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Cycling with a dog

A guest post by Felix Ho. How to train your dog to run beside your bicycle, and enjoy cycling with your dog? 🙂
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Enjoy cycling with your dog
Enjoy cycling with your dog
Picture 1

Cycling is a great sport and pastime for us. Wouldn’t it be fantastic if our dogs can come along, too? This way, both master and pet can stay fit together, plus the interaction can certainly strengthen the bond between the two.


Contents (T.O.C.):

  1. The Dilemma
  2. What the Dog Should Know before Cycling
  3. Equipment
  4. How to Start
    Step 1: Socialize and habitualize your dog
    Step 2: Train your dog to come when called
    Step 3: Train your dog to sit on cue
    Step 4: Train your dog to walk by your side
    Step 5: Familiarize your dog with your bicycle
    Step 6: Train your dog to walk next to your bike and to sit when you stop
    Step 7: Train your dog to trot as you’re cycling
  5. Be Safe, Patient, Sensible, and Have Fun
  6. About the Author


1. The Dilemma

If you have ever tried biking with a rebellious, uneducated dog, you would probably agree that it was far from a fun experience, not to mention the possible danger for both you and him. Riding with a dog that pulls in any erratic direction is not only exhausting and frustrating – if you’re pedalling next to traffic, it can even be deadly. Before you consider taking your four-legged friend for a two-wheeled trip, you should ensure he has the proper training to make it a safe and pleasant activity.

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2. What the Dog Should Know before Cycling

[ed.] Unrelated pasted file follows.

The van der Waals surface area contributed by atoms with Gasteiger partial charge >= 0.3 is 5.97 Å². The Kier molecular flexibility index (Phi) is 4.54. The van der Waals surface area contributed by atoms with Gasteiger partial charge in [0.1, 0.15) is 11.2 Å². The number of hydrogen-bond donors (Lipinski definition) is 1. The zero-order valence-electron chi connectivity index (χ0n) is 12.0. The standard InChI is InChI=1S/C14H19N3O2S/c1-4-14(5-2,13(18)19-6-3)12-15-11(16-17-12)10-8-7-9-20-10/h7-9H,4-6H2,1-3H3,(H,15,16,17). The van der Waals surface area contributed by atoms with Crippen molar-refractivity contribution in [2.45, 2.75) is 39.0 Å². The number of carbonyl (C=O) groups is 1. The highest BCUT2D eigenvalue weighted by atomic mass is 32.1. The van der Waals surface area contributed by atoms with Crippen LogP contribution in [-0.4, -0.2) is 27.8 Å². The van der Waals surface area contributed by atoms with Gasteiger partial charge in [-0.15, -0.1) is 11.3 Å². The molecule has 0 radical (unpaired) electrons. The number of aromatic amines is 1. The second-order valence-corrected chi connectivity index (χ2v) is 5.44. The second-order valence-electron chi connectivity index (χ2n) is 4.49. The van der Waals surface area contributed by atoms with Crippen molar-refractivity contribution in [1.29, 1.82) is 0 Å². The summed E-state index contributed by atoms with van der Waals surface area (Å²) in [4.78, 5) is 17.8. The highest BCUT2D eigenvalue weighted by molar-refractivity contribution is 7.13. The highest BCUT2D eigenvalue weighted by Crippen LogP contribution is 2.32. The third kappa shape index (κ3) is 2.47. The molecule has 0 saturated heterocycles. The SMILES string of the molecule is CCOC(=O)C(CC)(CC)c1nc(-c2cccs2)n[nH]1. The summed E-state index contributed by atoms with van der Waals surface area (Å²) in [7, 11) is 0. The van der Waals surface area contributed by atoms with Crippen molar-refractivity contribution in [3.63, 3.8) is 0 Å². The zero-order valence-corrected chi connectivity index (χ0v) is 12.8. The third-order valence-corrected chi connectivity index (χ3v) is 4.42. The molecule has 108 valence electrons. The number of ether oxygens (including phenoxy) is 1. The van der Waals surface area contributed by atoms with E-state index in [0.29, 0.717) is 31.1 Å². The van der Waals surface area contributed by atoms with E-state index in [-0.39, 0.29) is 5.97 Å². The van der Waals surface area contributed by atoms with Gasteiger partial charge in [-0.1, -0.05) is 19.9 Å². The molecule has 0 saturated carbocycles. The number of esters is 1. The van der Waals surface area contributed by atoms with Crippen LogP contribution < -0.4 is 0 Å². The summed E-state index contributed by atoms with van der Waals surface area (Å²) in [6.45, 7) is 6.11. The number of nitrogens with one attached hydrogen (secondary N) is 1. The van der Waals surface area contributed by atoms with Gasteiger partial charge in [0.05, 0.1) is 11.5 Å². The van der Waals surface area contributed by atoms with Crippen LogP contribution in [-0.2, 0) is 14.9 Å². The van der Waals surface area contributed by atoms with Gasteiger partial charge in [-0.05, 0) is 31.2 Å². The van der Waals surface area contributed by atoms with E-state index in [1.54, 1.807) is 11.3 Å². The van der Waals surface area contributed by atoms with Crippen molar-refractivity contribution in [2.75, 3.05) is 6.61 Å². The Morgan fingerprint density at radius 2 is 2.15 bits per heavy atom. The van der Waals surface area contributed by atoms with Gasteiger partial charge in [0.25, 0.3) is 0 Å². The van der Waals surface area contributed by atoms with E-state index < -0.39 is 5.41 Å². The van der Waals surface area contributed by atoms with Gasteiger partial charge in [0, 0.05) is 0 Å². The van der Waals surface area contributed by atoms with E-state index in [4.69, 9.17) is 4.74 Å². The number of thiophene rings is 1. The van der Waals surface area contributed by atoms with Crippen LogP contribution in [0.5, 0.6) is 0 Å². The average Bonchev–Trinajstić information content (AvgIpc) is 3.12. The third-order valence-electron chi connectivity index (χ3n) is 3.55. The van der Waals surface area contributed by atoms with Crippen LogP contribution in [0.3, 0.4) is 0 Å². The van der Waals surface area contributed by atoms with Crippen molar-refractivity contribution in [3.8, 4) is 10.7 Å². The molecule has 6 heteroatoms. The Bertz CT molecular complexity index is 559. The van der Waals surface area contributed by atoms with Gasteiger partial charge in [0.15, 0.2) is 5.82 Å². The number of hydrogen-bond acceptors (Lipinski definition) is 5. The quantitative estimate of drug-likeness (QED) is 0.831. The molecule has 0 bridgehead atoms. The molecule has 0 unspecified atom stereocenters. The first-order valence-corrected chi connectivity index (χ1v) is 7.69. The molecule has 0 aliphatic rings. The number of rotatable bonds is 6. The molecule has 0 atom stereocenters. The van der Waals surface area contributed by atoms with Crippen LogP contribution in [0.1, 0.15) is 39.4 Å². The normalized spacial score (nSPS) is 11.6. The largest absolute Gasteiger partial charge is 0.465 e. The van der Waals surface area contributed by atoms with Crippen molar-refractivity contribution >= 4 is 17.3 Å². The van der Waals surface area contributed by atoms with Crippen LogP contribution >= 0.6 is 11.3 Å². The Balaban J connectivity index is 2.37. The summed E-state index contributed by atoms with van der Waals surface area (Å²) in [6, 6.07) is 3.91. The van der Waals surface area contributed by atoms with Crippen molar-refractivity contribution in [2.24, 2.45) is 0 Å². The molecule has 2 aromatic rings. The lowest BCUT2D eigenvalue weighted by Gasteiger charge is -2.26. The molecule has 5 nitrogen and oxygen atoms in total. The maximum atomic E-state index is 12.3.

1. He should be social with people and be familiar with different environments including the traffic. A shy, scared, or aggressive dog may react unpredictably to a normal, day-to-day situation, resulting in accidents.
  2. He should come directly and instantly when you call him. This is the most basic task that every dog should learn.
  3. He should be able to sit when you tell him, or sit spontaneously when your bike comes to a stop. This is useful when you are getting on or off the bike, or when you have to wait at an intersection. Sitting down is a more stable position for your dog than merely standing or hanging around.
  4. He should be able to walk and stay by your side. As we drive and ride on the right side of the road in Europe, I prefer my dog to run on my right side during cycling. By doing so, he is always in the inside lane, my bike naturally blocks him from any approaching and overtaking traffic or joggers. This is a safer way to ride.
  5. He should have a positive association with your bicycle. It is unrealistic to ask a dog to run next to something if he is afraid of it.

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3. Equipment

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1. A nylon or leather collar (Picture 2)
Shop on Amazon for a collar

A dog collar

2. A leash of 1.2 m to 2 m (Picture 3)
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Dog leash

3. A harness (Picture 4)
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A dog harness

4. A dog cycling spring (Picture 5)
Shop on Amazon for a dog bike-set

A dog cycling spring

5. A double-clipped leash to attach the dog’s harness to the cycling spring (Picture 6)
Shop on Amazon for a double-clipped leash

A double-clipped leash

6. A bicycle (Picture 7)